You have to give Sunita Grote some credit. She stepped onto the campus of a preeminent business school (not the one she attended) and questioned whether it or any business school offers enough social impact educational opportunities.
That campus was Wharton’s, which coincidentally promotes social impact as one of its “three pillars” of strategy and is home to the thriving Wharton Social Impact Initiative (WSII).
We are not here to defend Wharton—we’ve highlighted social impact efforts on many occasions (such as here, here and here), and one stop at the WSII website will reveal all that it has happening. And it should be noted that Grote wasn’t standing in front of Steinberg Hall-Dietrich Hall on Locust Walk, picketing with a placard and shouting in a bullhorn. She is a 2013 MBA graduate of INSEAD, a European business school that partners with Wharton, and came late last month at the invitation of Penn’s Initiative for Global Environmental Leadership (IGEL) and Eric W. Orts, IGEL’s faculty director and Wharton’s Guardsmark Professor.
Long story short, what we are here to do is quickly recap a presentation Grote made about surprising social impact trends on global B-school campuses.
First, Grote came bearing interesting data on sustainability and social impact education at international business schools—such as the fact that only 34 percent of B-schools in 2001 required students to take courses on business and society issues, versus 79 percent in 2011 (a trend she attributes largely to student demand). Or that, conversely, 33 percent of contemporary MBA students do not feel equipped to apply the knowledge learned in said courses in the real world. Grote came across these statistics—from the “Beyond Grey Pinstripes” 2012 survey and the “Principles for Responsible Management Education Survey,” respectively—during a research project she did as a student member of INSEAD’s INDEAVOR social impact club.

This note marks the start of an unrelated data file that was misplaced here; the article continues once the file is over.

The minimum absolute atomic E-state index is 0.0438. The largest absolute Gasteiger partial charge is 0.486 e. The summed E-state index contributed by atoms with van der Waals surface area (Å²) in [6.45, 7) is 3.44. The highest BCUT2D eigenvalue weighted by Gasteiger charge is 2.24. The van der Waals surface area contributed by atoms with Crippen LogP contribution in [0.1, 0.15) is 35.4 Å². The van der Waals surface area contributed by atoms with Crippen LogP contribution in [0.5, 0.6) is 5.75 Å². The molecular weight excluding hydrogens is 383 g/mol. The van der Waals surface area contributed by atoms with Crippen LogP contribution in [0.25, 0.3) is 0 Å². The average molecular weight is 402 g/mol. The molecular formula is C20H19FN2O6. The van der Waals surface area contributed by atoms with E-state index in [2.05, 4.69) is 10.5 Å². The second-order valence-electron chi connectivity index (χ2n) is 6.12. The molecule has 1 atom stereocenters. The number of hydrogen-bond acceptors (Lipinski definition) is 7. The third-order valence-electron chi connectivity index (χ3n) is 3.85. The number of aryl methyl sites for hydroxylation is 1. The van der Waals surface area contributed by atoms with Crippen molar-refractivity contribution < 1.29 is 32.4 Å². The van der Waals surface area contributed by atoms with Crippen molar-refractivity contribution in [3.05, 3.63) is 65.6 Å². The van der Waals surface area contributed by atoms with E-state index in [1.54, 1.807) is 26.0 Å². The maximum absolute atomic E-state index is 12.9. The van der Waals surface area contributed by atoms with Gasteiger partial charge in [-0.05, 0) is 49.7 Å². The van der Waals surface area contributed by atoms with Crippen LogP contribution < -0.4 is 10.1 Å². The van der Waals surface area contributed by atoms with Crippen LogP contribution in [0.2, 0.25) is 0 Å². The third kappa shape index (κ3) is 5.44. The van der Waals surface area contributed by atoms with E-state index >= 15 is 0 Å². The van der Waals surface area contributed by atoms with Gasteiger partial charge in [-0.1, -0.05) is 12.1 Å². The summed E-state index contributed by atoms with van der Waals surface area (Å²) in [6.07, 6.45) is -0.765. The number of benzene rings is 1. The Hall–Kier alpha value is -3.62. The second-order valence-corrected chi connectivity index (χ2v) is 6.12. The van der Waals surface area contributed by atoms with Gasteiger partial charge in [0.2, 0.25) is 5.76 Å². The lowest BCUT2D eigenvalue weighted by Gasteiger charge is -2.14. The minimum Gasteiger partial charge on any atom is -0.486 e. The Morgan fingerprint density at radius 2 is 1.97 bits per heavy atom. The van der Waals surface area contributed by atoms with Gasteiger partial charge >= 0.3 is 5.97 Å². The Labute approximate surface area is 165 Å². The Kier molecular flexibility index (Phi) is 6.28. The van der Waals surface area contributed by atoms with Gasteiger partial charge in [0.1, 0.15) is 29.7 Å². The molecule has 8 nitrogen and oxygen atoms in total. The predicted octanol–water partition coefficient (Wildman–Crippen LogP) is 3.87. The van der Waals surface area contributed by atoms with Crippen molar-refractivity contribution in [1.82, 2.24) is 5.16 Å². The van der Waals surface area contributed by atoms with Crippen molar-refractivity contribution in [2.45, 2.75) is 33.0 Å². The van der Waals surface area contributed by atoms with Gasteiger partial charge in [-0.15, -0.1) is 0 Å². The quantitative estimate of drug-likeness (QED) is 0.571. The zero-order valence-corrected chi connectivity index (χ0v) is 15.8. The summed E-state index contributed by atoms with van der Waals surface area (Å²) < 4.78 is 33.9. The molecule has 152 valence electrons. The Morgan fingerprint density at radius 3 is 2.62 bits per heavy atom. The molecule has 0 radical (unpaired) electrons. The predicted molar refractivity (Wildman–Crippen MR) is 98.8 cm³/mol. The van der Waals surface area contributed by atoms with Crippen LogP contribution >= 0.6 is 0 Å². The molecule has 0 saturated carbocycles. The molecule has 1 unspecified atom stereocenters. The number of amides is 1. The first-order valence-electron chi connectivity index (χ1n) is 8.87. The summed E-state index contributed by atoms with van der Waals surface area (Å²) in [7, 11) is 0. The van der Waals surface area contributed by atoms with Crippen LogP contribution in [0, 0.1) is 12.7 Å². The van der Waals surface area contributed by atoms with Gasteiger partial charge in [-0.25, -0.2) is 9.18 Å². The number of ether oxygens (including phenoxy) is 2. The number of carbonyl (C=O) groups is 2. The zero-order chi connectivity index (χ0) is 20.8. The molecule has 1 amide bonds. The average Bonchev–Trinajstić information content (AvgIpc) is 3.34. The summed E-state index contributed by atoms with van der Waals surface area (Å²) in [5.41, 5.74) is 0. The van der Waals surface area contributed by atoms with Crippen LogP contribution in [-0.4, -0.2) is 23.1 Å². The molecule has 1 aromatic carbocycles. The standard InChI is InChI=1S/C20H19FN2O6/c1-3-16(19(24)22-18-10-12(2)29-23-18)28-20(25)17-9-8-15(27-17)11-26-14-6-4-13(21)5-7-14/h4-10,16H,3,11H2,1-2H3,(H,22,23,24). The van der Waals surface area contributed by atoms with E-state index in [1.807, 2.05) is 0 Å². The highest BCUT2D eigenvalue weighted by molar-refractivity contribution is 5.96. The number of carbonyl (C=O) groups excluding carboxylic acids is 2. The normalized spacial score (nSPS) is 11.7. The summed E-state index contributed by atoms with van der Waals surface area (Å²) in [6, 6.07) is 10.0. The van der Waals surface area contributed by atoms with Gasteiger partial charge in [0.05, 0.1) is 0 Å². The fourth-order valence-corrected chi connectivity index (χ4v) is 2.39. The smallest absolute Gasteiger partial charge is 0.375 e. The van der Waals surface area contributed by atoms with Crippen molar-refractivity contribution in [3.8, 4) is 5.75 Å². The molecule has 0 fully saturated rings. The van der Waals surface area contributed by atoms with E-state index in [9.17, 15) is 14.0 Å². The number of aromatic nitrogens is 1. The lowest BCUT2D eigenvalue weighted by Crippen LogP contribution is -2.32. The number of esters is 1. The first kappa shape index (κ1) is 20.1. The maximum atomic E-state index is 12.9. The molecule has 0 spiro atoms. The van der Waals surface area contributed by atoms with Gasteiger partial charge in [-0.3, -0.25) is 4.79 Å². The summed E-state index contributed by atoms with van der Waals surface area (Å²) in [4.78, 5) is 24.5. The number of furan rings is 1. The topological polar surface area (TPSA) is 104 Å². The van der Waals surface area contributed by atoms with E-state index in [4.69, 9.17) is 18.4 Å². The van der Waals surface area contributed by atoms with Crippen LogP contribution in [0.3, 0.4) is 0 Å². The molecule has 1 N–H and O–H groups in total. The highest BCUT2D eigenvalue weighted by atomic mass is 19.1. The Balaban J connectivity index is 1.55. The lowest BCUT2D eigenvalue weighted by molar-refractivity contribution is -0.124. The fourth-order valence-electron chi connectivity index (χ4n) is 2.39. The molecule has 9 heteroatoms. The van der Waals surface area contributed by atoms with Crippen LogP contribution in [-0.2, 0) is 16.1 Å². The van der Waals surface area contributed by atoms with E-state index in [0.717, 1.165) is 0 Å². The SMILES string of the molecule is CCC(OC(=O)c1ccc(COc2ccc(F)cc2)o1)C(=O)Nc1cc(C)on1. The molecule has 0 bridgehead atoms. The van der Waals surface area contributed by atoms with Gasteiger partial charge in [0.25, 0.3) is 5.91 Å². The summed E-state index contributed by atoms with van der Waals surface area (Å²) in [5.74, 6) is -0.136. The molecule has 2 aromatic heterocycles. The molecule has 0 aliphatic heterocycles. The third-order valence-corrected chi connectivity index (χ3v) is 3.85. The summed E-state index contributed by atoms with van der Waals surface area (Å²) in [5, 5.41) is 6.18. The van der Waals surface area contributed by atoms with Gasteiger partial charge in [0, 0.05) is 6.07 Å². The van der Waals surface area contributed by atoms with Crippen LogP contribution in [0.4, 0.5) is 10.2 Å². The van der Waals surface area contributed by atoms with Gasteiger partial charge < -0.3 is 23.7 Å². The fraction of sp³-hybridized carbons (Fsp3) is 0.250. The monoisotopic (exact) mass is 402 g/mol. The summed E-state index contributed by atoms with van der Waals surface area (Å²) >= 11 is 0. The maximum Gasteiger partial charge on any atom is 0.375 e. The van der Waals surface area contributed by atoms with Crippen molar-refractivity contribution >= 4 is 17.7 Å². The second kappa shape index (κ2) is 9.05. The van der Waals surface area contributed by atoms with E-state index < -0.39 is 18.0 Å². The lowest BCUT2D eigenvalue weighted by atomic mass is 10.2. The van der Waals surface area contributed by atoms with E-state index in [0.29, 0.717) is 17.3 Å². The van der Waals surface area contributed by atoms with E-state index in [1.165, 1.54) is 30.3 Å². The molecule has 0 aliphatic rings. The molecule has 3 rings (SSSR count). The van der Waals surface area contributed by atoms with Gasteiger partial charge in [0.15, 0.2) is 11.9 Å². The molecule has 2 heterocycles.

Here’s another interesting dataset from the INDEAVOR research: MIT Sloan offers 44 electives related to social impact and sustainability, whereas by their count, Wharton has 17, Columbia 15, Harvard Business School 12 and INSEAD four.
Again, Grote’s point is not to call out Wharton or any other business school, but rather encourage all business schools to more fully integrate social impact into their curriculum. This can be done, she said, with small steps: From changing how faculty speak of the purpose of business—away from simply profit-making and maximizing shareholder value and toward sustainability as good business sense—to including more social impact classes in the curriculum core. From engaging alumni in the space as role models for students to providing “action learning” and supported internships.
It all sounds like a lot of what already goes on at Wharton—but again, no need for us to get defensive.
Let us know below, though, if you have thoughts about how well social impact and sustainability have been included at your business school, and what ideas you have for how to improve upon it.